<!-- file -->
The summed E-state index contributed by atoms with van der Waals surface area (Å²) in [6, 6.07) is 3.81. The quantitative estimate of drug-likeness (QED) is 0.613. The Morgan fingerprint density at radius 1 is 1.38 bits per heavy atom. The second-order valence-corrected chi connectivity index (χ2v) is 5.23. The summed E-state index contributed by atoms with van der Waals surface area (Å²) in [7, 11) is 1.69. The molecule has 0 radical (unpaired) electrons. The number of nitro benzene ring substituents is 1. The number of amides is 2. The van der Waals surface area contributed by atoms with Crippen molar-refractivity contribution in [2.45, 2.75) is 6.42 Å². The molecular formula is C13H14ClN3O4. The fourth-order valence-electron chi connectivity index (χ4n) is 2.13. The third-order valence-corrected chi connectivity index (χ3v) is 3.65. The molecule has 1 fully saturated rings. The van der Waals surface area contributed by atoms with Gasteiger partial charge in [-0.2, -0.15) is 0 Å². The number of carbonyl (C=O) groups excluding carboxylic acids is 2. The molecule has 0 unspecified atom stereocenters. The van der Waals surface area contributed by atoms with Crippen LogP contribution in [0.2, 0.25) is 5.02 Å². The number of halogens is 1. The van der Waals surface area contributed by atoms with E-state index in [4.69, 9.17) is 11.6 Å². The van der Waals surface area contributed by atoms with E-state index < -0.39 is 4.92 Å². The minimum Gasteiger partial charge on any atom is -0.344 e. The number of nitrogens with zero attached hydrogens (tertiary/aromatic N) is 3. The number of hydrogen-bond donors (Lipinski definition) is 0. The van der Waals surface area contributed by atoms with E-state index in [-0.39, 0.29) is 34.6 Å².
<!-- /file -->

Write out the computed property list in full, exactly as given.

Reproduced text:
The summed E-state index contributed by atoms with van der Waals surface area (Å²) in [6, 6.07) is 3.81. The quantitative estimate of drug-likeness (QED) is 0.613. The Morgan fingerprint density at radius 1 is 1.38 bits per heavy atom. The second-order valence-corrected chi connectivity index (χ2v) is 5.23. The summed E-state index contributed by atoms with van der Waals surface area (Å²) in [7, 11) is 1.69. The molecule has 0 radical (unpaired) electrons. The number of nitro benzene ring substituents is 1. The number of amides is 2. The van der Waals surface area contributed by atoms with Crippen molar-refractivity contribution in [2.45, 2.75) is 6.42 Å². The molecular formula is C13H14ClN3O4. The fourth-order valence-electron chi connectivity index (χ4n) is 2.13. The third-order valence-corrected chi connectivity index (χ3v) is 3.65. The molecule has 1 fully saturated rings. The van der Waals surface area contributed by atoms with Gasteiger partial charge in [-0.2, -0.15) is 0 Å². The number of carbonyl (C=O) groups excluding carboxylic acids is 2. The molecule has 0 unspecified atom stereocenters. The van der Waals surface area contributed by atoms with Crippen LogP contribution in [0.2, 0.25) is 5.02 Å². The number of halogens is 1. The van der Waals surface area contributed by atoms with E-state index in [4.69, 9.17) is 11.6 Å². The van der Waals surface area contributed by atoms with E-state index < -0.39 is 4.92 Å². The minimum Gasteiger partial charge on any atom is -0.344 e. The number of nitrogens with zero attached hydrogens (tertiary/aromatic N) is 3. The number of hydrogen-bond donors (Lipinski definition) is 0. The van der Waals surface area contributed by atoms with E-state index in [-0.39, 0.29) is 34.6 Å².